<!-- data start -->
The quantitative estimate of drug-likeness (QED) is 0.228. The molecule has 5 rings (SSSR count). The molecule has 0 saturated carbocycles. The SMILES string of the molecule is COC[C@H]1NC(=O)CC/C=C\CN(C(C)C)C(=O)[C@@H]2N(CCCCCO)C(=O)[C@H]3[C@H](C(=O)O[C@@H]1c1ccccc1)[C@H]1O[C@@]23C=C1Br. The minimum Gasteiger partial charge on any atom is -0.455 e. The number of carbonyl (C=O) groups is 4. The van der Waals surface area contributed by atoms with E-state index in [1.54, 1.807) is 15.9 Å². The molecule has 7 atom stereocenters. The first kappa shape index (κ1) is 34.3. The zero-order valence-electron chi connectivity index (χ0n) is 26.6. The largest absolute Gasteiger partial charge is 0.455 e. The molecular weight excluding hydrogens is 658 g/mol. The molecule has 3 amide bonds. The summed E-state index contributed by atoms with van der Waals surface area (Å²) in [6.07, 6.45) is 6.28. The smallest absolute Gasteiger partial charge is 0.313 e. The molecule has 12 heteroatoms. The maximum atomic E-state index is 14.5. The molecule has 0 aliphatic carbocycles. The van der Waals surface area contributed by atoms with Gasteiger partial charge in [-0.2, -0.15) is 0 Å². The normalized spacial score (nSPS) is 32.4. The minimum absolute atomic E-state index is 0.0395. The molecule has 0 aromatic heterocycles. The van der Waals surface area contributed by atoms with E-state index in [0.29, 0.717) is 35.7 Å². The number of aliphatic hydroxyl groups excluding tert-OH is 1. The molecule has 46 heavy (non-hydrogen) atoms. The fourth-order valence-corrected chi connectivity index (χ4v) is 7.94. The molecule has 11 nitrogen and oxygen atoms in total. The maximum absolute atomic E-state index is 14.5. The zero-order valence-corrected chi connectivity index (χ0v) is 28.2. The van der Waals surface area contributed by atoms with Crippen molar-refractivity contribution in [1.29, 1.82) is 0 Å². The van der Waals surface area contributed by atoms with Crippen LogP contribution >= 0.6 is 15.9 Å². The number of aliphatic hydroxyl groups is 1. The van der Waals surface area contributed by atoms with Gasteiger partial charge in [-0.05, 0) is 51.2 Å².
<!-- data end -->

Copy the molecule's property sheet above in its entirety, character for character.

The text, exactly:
The quantitative estimate of drug-likeness (QED) is 0.228. The molecule has 5 rings (SSSR count). The molecule has 0 saturated carbocycles. The SMILES string of the molecule is COC[C@H]1NC(=O)CC/C=C\CN(C(C)C)C(=O)[C@@H]2N(CCCCCO)C(=O)[C@H]3[C@H](C(=O)O[C@@H]1c1ccccc1)[C@H]1O[C@@]23C=C1Br. The minimum Gasteiger partial charge on any atom is -0.455 e. The number of carbonyl (C=O) groups is 4. The van der Waals surface area contributed by atoms with E-state index in [1.54, 1.807) is 15.9 Å². The molecule has 7 atom stereocenters. The first kappa shape index (κ1) is 34.3. The zero-order valence-electron chi connectivity index (χ0n) is 26.6. The largest absolute Gasteiger partial charge is 0.455 e. The molecular weight excluding hydrogens is 658 g/mol. The molecule has 3 amide bonds. The summed E-state index contributed by atoms with van der Waals surface area (Å²) in [6.07, 6.45) is 6.28. The smallest absolute Gasteiger partial charge is 0.313 e. The molecule has 12 heteroatoms. The maximum atomic E-state index is 14.5. The molecule has 0 aliphatic carbocycles. The van der Waals surface area contributed by atoms with Gasteiger partial charge in [-0.2, -0.15) is 0 Å². The normalized spacial score (nSPS) is 32.4. The minimum absolute atomic E-state index is 0.0395. The molecule has 0 aromatic heterocycles. The van der Waals surface area contributed by atoms with E-state index in [0.29, 0.717) is 35.7 Å². The number of aliphatic hydroxyl groups excluding tert-OH is 1. The molecule has 46 heavy (non-hydrogen) atoms. The fourth-order valence-corrected chi connectivity index (χ4v) is 7.94. The molecule has 11 nitrogen and oxygen atoms in total. The maximum absolute atomic E-state index is 14.5. The zero-order valence-corrected chi connectivity index (χ0v) is 28.2. The van der Waals surface area contributed by atoms with Crippen molar-refractivity contribution in [1.29, 1.82) is 0 Å². The van der Waals surface area contributed by atoms with Crippen LogP contribution >= 0.6 is 15.9 Å². The number of aliphatic hydroxyl groups is 1. The van der Waals surface area contributed by atoms with Gasteiger partial charge in [-0.05, 0) is 51.2 Å².